Opening an almost entirely local bill Friday night, The Wild Moccasins drew a small crowd of what appeared to be mostly friends and family. I was there at the insistence of my best friend, who’s been in Houston the past few months and had become hooked on the band via their heavy rotation on Houston’s legendary KTRU, the station out of Rice University holding down the experimental and ambient music fort in Houston for decades. KTRU also plays lots of local acts and is one of the main avenues Houston bands have available to get their music out to sympathetic ears, just one of the many examples of allegedly arcane local promotion techniques which still happily thrive outside of the Internet (though, to be fair, a lot of people probably listen to KTRU online).

As you may notice if you check out their MySpace page, The Wild Moccasins are a little rough around the edges. They sound like a local band, especially when experienced via lousy computer speakers. Their harmonies are sweet and sunny, and they’ve got promising outlines of infectious pop hooks, but there’s something missing from the Internet version of the band at this point: it’s the experience of seeing them in a small room that’s actually too cold from the AC that’s calibrated to accommodate a non-existent large crowd, something which is obviously impossible to attain via blog or MySpace.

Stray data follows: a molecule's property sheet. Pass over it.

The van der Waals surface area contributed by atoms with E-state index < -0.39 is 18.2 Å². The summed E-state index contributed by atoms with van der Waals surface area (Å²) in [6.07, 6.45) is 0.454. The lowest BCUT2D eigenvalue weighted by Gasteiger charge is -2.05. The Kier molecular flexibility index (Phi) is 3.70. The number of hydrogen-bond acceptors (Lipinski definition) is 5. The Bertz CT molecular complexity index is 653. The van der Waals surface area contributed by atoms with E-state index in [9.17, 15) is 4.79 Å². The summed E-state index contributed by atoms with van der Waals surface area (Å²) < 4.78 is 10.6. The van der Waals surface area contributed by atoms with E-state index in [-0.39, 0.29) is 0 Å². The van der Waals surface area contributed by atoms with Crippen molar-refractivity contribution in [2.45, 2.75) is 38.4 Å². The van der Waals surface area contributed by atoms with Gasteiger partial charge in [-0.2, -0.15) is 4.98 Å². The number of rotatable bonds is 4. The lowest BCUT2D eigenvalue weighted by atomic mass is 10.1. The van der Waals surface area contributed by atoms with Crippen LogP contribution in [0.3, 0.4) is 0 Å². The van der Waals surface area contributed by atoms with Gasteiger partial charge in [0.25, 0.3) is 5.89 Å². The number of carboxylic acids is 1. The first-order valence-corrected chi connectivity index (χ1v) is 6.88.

What struck me about the band was its sheer energy and potential. The music is straightforward chord and harmony pop with heavy twee tendencies, but it’s got the advantage of a skilled and active drummer, noodly lead guitar riffs, and loopy bass hooks. They play what a kooky old man archetype character might call “real toe-tappers,” and have a great live presence. These YouTube videos somewhat approximate the feeling of their live shows:

“My Favorites Die”


(Unknown title)

With no record label, only a handful of shoddily recorded songs, and heavy rotation on KTRU, the Wild Moccasins are like the poster children for local scenes. The fact that they’re laying their foundation as a band through almost weekly live shows around town instead of slick demo mp3s will work to their advantage in the future if they ever do obtain national success; the people who will remember them the longest and the fondest are the Houston fans who heard them play the same exact songs week after week in poorly climate-controlled venues, and not the ones who gobble them up into a blog, make a vague comparison to Tilly and the Wall, then move on to the next victim.

For now the Wild Moccasins are where they ought to be, which is itself these days an enormous measure of success.

This Ain’t a Scene, It’s a Comments Box [Pretty Goes with Pretty] The Wild Moccasins [MySpace]